Port Maritime Councils across the United States are calling their local U.S. Senate offices to oppose resolutions that would leave American mariners on the docks while U.S.-grown grain and food products sail overseas.
Senate Concurrent Resolutions 37 and 38 call for a “temporary” waiver of cargo preference laws to allow foreign-flag, foreign-crewed vessels to move Food for Peace cargo to aid Ukraine and other markets affected by Russia’s unjust attack on Ukraine. While the MTD fully supports the need to get food and other goods to those in need, it strongly opposes abandoning U.S. mariners – who have dependably delivered around the world since the founding of the United States.
“When people are hungry and hurting, Americans have traditionally stepped up to help,” stated MTD President Michael Sacco. “But we don’t need to step on our merchant mariners to do this.”
USA Maritime – a coalition of U.S.-flag ship operators, maritime unions and maritime trade associations – called the resolutions “unnecessary.” In its statement delivered to the Senate on May 5, the group added, “They are not limited only to supplies for Ukraine but would waive Ship American rules everywhere. Resolution 37 would waive Ship American rules indefinitely; Resolution 38 would divert cargoes to foreign carriers for an arbitrary three-year period.”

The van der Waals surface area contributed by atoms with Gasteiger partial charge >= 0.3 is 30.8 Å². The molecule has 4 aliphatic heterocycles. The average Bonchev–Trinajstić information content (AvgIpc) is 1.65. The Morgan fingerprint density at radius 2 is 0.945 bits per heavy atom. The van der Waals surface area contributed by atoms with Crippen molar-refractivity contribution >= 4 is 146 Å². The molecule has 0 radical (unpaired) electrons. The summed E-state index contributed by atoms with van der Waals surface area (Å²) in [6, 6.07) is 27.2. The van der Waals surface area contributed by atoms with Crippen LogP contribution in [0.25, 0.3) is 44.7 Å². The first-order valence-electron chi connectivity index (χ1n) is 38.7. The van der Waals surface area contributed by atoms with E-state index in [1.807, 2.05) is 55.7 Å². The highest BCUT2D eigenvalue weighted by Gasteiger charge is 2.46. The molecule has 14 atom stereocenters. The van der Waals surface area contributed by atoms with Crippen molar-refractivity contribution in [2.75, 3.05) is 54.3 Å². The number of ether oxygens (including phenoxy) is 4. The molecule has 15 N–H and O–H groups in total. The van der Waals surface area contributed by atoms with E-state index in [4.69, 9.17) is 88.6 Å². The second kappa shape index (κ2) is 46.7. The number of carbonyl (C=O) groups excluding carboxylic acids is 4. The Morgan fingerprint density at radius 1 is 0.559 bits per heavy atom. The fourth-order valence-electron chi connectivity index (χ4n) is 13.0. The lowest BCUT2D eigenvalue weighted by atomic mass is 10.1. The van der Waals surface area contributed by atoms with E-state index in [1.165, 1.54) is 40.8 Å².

In messages to his state’s senators, Hawaii Ports Maritime Council President Randy Swindell said, “There is no better way for the recipients of our aid to know where it comes from than by delivering it on American-flagged vessels with American crews.”
The resolutions, being pushed by U.S. Sens. Joni Ernst (R-IA) and Chris Coons (D-DE), include discredited shipping costs. As USA Maritime pointed out, “All ocean shipping – U.S. and foreign costs combined – are only 8% of the [Food for Peace] program costs. The premium for hiring U.S.-flag ships is less than 1% of program costs.”